NESDR XTR SDR Set (E4000 chip)
Ham It Up upconverter
Upconverter Enclosure (silver)
Male MCX to male SMA pigtail (SDR cable)
Male SMA to female BNC adapter (antenna adapter)
Estimated $129.95 value

Five (5)
Complete NESDR Mini 2 HF packages including:
NESDR Mini 2 SDR set
Ham It Up upconverter
NESDR Mini 2 enclosure (silver)
Upconverter enclosure (silver)
Male MCX to male SMA pigtail (SDR cable)
Male SMA to female BNC adapter (antenna adapter)
$111.95 value

Twelve (12)
NESDR Mini 2 SDR sets
$25.95 value and NooElec Giveaway and NooElec Giveaway

Updates to a Month of RTL-SDR by Keenerd

Back in August of this year RTL-SDR code contributer Keenerd aka Kyle Keen ran an Indiegogo campaign to raise funds to pay for him to work on upgrading RTL-SDR related code for one month. As Kyle only counts the days he manages to put a good effort in towards the upgrades, the coding is still ongoing. He recently put out an update which we quote below.

Programming Report – Week 3

Hey all, sorry about dropping off the radar there.  There were several large unexpected events in recent months, but nothing bad.  I’ve still been hacking on the project.  An anonymous donor gave me a Lyons DSP textbook, which I’ve been working through for more solid foundations.  But studying doesn’t generate any new code for you to play with, so hasn’t been counted towards the project.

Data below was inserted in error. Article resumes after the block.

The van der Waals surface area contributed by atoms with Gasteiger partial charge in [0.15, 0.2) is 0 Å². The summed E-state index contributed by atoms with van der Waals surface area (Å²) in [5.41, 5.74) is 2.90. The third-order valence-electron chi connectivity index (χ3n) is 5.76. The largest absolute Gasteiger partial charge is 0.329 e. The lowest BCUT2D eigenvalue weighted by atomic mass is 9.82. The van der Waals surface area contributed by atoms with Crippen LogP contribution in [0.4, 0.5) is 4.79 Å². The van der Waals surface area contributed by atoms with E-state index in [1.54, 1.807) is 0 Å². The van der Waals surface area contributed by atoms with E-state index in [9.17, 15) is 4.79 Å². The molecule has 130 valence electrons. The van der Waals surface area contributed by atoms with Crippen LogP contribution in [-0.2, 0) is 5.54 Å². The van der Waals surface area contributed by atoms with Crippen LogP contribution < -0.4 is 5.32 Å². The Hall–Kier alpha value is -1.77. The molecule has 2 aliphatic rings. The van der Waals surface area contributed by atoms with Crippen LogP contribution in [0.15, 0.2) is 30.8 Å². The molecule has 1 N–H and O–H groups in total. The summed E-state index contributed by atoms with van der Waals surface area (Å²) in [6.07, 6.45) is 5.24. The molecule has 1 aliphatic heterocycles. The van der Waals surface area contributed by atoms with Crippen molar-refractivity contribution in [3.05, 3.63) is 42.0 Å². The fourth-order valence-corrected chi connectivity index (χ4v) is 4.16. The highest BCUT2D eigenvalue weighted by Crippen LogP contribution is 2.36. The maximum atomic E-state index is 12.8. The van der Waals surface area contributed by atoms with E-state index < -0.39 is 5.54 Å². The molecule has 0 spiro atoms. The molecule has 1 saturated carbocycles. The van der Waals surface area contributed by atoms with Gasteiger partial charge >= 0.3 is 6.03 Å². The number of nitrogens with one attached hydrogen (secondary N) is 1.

I’ve also been working on a very ambitious ADS-B related side project.  It is something no one has ever done before with the RTL-SDR, but mathematically it is feasible and progress is steady.  Not anywhere near for a release (and might yet be impossible in practice), and thus also hasn’t been counted towards the project.

So what has been completed since the last report?

* Automatic audio gain.  Crucial for AM/SSB listening.

* Audio padding (constant rate audio).  If you are streaming rtl_fm, this will prevent stutters when the tuner is busy hopping.